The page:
When I was young, I recall a lot of angry talk about the Supreme Court by conservative people, and the object of the enmity was Justice William O. Douglas. This ire at Douglas actually midwifed a lot of half-baked, but sort of serious proposals to “Impeach Douglas!” He was the target of the barbs, and the reputed source of all the Godless and Immoral rulings to protect communists, outlaw Bible-reading in schools, and the like. Interestingly, he retired in 1975, and the Court didn’t make any sudden correction toward more sound jurisprudence. And the liberal legacy of the Court didn’t start in 1939 when he took his seat on the bench. Why?

Because these things require teams, not just visible superstars- and superstars are important, provided that they can operate in a group dynamic without being narcissistically counterproductive. If you are uncertain about this, think of a football team with 11 superstar defensive ends. They will still be outrun by the fast tailbacks. Any real team needs to field all the different positions. To the extent that the luminously intelligent and articulate Justice Scalia is successful in shifting the Court in his direction on some matter, it was likely at least as much because the late CJ Rehnquist had quietly maneuvered such a result by taking care of a lot of little things in the background as it was because Justice Scalia debated the issue in the conference with rapier-like logic.

Marvin Olasky has been widely ridiculed for approvingly posting a statement at the World magazine blog to the effect that Miers’ “servant mentality” would serve the country, and the Right, well at the Supreme Court: “According to a source in her Dallas church quoted by Marvin Olasky, Harriet Miers is someone who taught children in Sunday School, made coffee, brought donuts: ‘Nothing she’s asked to do in church is beneath her.”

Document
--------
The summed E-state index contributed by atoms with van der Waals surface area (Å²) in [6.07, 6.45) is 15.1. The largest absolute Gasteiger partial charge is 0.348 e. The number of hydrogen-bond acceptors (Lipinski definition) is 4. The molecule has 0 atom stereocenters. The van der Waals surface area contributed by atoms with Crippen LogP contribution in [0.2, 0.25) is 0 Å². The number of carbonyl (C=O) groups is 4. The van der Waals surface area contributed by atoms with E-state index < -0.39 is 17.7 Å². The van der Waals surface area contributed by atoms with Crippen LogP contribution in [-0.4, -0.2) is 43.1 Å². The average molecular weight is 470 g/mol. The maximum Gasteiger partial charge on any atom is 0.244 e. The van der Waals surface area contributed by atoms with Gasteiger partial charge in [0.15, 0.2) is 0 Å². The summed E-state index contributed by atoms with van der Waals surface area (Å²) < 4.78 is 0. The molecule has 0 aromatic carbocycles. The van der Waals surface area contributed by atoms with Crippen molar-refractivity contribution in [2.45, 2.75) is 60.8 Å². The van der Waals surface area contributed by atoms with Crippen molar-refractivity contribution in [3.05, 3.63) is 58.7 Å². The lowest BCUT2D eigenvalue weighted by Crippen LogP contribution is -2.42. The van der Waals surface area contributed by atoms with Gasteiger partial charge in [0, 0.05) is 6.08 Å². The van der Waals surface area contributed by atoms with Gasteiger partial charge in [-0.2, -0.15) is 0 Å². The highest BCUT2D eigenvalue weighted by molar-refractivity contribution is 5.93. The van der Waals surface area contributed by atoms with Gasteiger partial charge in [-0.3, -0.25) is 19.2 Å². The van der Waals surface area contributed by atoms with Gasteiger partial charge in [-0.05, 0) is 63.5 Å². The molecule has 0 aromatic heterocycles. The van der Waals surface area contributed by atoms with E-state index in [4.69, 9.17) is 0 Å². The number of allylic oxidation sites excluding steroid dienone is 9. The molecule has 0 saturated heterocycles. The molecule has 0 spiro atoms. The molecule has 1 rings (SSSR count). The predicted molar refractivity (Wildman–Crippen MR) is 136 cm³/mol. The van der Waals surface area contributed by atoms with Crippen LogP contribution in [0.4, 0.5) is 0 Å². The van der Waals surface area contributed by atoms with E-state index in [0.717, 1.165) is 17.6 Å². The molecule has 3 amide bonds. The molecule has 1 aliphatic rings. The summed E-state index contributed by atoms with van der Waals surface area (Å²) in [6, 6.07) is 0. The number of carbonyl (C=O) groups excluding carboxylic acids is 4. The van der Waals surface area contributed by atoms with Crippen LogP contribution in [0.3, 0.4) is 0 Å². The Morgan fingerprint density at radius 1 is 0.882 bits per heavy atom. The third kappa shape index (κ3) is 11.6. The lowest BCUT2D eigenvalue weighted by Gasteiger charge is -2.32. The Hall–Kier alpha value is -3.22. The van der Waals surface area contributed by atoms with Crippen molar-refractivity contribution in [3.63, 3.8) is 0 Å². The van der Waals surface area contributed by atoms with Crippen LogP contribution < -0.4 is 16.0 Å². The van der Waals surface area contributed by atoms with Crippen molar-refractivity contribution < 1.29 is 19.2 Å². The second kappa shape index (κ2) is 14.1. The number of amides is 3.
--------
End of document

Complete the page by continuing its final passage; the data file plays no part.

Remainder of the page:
The question that should be asked, as we all fulminate over Michael McConnell and Michael Luttig, is whether the conservative wing of the Court would benefit from adding someone who is less debater and more water-carrier.

The best water carrier in Court history was probably William Brennan, whose 34 year tenure fell just short of that of his then more notorious colleague. I doubt that there is a Court historian around today who would not agree that the unabashed liberal who had the most impact on the Warren Court and its successors was the previously little-known, certainly not particularly impressive state supreme court justice from New Jersey. As David Yalof, UConn political science professor and expert on Supreme Court nominations put it in the Christian Science Monitor (http://www.csmonitor.com/2005/1007/p01s03-usju.html): “No one could possibly have thought in 1956 that William Brennan was on the top 100 list of people to become a justice of the Supreme Court,” Yalof says. “At the time of his appointment, William Brennan…… was far and away not considered the most reputable justice on his own court. “Was he qualified?”